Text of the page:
More MS news articles for April 2002

NY Mayor appears in marijuana ads

http://news.bbc.co.uk/hi/english/world/americas/newsid_1918000/1918750.stm

Tuesday, 9 April, 2002, 11:41 GMT 12:41 UK

The Mayor of New York, Michael Bloomberg, is being featured in an advertising campaign promoting the legalisation of marijuana.

Posters carry a quote from Mr Bloomberg, who, when asked before he became mayor if he had ever smoked marijuana, said: "You bet I did. And I enjoyed it."

The Washington-based group behind the campaign, the National Organisation for the Reform of Marijuana Laws (NORML), says it is "respectfully urging" Mr Bloomberg to stop arresting and jailing people who smoke the drug.

But Mr Bloomberg said: "I'm not thrilled they are using my name.

"I suppose there is that First Amendment that gets in the way of me stopping it," he added, referring to the US Constitution's guarantee of freedom of speech.

Mr Bloomberg made the remark about marijuana to New York magazine last year.

Now, in a $500,000 campaign, his comments are to be emblazoned across bus shelters, telephone booths, billboards and a full-page advertisement in The New York Times.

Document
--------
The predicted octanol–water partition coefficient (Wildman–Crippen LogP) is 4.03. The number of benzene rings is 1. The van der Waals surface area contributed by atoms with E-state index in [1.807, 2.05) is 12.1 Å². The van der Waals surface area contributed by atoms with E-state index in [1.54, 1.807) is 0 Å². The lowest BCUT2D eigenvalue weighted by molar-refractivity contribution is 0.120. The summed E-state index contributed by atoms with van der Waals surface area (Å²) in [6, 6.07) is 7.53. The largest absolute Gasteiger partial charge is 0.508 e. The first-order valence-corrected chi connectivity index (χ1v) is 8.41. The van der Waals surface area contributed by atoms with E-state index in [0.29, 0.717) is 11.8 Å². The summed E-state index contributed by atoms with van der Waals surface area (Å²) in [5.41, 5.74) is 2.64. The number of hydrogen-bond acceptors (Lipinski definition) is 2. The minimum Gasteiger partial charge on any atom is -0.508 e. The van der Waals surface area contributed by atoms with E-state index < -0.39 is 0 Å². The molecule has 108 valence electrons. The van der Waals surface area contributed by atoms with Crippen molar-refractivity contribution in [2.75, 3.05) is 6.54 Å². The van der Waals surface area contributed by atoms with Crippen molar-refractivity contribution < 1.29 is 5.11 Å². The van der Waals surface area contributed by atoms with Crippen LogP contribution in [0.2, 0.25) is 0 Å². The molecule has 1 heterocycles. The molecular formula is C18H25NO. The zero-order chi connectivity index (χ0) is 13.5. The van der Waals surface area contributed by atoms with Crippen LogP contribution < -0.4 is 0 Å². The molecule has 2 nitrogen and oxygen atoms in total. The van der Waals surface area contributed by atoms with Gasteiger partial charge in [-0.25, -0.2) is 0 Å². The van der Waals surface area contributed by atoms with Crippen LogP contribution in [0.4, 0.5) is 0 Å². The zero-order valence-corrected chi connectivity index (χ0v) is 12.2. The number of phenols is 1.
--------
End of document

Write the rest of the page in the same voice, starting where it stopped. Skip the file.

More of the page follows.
The poster's slogan is: "It's NORML to Smoke Pot."

However, Mr Bloomberg said that all city laws on marijuana would continue to be enforced, no matter what he may have said in the past.

Website message

NORML also invites visitors to its website to email Mr Bloomberg.

Its suggested message is: "Thank you for being honest and candid about your own use and enjoyment of marijuana. It is truly refreshing to find a politician willing to talk about marijuana honestly.

"There are millions of us who live in this fine city who similarly enjoy marijuana, as well as millions of others who don't smoke, but who nonetheless oppose arresting responsible smokers. It is time our policies reflected that reality."

In May last year, the US Supreme Court ended a legal battle over the medical use of marijuana, ruling that there were no circumstances which could justify it.

Dulling effect

Sufferers of diseases such as Aids, cancer and multiple sclerosis have claimed that marijuana helps combat symptoms of their illnesses.

Last month, research published in The Journal of the American Medical Association showed that long-term marijuana use had a dulling effect on the brain - affecting memory and attention span.

The study analysed 51 long-term users, 51 shorter-term users, and 33 non-users.

However, it was not clear whether giving up the drug would help users to recover.